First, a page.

5 parts of pt assessment process
- Scene size-up
- Primary survey
- History taking
- Secondary assessment
Ensure scene safety Determine MOI/NOI Take standard precautions Determine # of pts Consider additional/specialized resources
Form general impression through: Responsiveness/LOC, ABCDE, identify cc/life threats, priority of pt care, and transport decision
Investigate cc, hx present illness, and PMH
Repeat primary survey, reassess vital signs and cc, recheck interventions, identify/treat changes in condition
Define blunt trauma
Force of injury occurs over a board are without breaking skin
Define penetrating trauma
for of injury occurs at specific point of contact between skin and object
Signs of airway obstruction in unresponsive pt
Obvious trauma, blood, or other obstruction
Noisy breathing - snoring, bubbling, gurgling, crowing, stridor or other abnormal breath sounds
Extremely shallow or absent breathing
When do you consider use of positive pressure ventilation?
Respirations exceed 28 breaths/min or less than 8 breaths/min with signs of inadequate tidal volume
Signs of respiratory distress
Agitation, anxiety, restlessness Stridor, wheezing Accessory muscle use Tachypnea Mild tachycardia Nasal flaring, seesaw breathing, head bobbing
Signs of respiratory failure
Lethargy, difficulty to rouse Tachypnea w/ periods of bradypnea or agonal respirations Inadequate chest rise/poor excursion Inadequate respiratory rate or effort Bradycardia Diminished muscle tone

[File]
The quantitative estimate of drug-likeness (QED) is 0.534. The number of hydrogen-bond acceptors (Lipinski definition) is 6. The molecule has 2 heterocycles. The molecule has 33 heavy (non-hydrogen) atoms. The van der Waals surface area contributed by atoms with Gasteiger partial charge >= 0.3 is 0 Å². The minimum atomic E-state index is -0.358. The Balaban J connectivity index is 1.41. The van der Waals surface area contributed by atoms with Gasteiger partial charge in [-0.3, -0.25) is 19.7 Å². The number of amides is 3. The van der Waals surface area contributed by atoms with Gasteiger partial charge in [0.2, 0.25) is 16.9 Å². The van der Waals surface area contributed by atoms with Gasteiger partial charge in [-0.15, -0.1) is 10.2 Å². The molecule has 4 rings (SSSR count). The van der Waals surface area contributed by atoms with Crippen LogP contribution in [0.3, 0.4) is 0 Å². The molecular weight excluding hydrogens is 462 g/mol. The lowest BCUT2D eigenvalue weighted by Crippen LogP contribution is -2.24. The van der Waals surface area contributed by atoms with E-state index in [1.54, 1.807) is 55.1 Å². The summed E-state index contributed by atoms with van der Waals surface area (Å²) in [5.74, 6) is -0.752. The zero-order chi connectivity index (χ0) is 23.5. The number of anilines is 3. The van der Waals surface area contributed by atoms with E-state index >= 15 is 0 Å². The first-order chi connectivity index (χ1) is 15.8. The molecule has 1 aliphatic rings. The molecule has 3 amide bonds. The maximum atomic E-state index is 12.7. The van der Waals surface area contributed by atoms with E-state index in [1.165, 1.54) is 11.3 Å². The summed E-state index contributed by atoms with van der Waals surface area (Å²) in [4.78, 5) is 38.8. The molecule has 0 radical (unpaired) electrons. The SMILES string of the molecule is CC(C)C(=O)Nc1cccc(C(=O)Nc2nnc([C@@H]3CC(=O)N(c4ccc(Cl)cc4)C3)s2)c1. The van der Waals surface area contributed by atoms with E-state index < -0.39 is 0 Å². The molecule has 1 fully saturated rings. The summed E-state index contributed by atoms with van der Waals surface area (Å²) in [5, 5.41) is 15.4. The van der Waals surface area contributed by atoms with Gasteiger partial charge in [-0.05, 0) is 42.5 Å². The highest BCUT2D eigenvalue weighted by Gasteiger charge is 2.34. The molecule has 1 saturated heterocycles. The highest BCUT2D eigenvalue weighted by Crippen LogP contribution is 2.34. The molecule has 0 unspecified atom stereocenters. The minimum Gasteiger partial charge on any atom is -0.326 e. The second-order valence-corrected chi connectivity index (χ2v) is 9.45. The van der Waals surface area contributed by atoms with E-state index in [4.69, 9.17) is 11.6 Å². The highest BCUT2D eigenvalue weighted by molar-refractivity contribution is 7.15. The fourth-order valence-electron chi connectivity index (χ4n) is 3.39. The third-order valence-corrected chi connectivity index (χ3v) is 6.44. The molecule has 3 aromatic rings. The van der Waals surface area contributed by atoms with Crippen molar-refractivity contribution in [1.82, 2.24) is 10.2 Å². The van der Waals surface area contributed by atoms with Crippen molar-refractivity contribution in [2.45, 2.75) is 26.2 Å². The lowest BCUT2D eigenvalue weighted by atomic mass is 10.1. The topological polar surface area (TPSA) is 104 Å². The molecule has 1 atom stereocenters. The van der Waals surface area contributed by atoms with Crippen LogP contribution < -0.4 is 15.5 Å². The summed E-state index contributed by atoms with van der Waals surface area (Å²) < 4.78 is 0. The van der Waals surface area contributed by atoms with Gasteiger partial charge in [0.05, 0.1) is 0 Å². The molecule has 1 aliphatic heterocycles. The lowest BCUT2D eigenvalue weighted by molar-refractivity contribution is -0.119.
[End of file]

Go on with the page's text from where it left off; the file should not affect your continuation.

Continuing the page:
Indications for spinal immobilization
Blunt or penetrating trauma w/: MOI indicating potential spinal injury, pain or ttp of neck or spin, c/o neck or back pain, paralysis or neuro complaint, priapism
Blunt trauma w/: AMS, intoxication, difficulty or inability to communicate
Awake : spontaneously opens eyes, awake and aware of you, responsive to surroundings, follows commands, tracks people and objects.
Verbal stimuli : Not awake and alert. Eyes open to verbal stimuli and respond in meaningful way when spoken to.
Painful stimuli : Moves or cries out to painful stimulus.
Unresponsive : No response to verbal or painful stimulus.
What part of memory does Person, Place, Time, and Event test when evaluating orientation? (A&Ox4)
Person : long-term memory
Place : long-term and intermediate memory
Time : intermediate and short- term memory
Event : short-term memory
Deformities Contusions Abrasions Punctures/penetrations Burns Tenderness Lacerations Swelling
Examples of high-priority pts requiring immediate transport
Difficulty breathing Serious MOI Poor general impression AMS Severe chest pain Pale skin or signs of poor perfusion Complicated childbirth Uncontrolled bleeding Responsive but unable to follow commands Severe pain Inability to move any part of body
Significant MOIs - Adults
Ejection from vehicle Death of passenger in same vehicle Fall > 20 feet Vehicle rollover High-speed MVC (40 mph) Vehicle-pedestrian collision Motorcycle crash Unresponsive or AMS following trauma Penetrating trauma to head, chest, or abdomen
Significant MOIs - Peds
Ejection from vehicle
Death of passenger in same vehicle
Fall < 10 feet or 2-3 x the child’s height
Fall of < 10 w/ LOC
Medium-to-high-speed vehicle crash (> 25 mph)
A : alcohol, arrhythmias E : endocrine I : infection O : oxygen U : urine T : trauma, temperature I : insulin (hypo/hyperglycemia) P : poisoning, psych S : stroke, seizure, syncope
When is it appropriate to conduct a full-body exam vs. focused exam during a medical assessment?
Full body exam should be conducted on ALL non-responsive patients.
Focused exam should be conducted on responsive patients based on their complaints.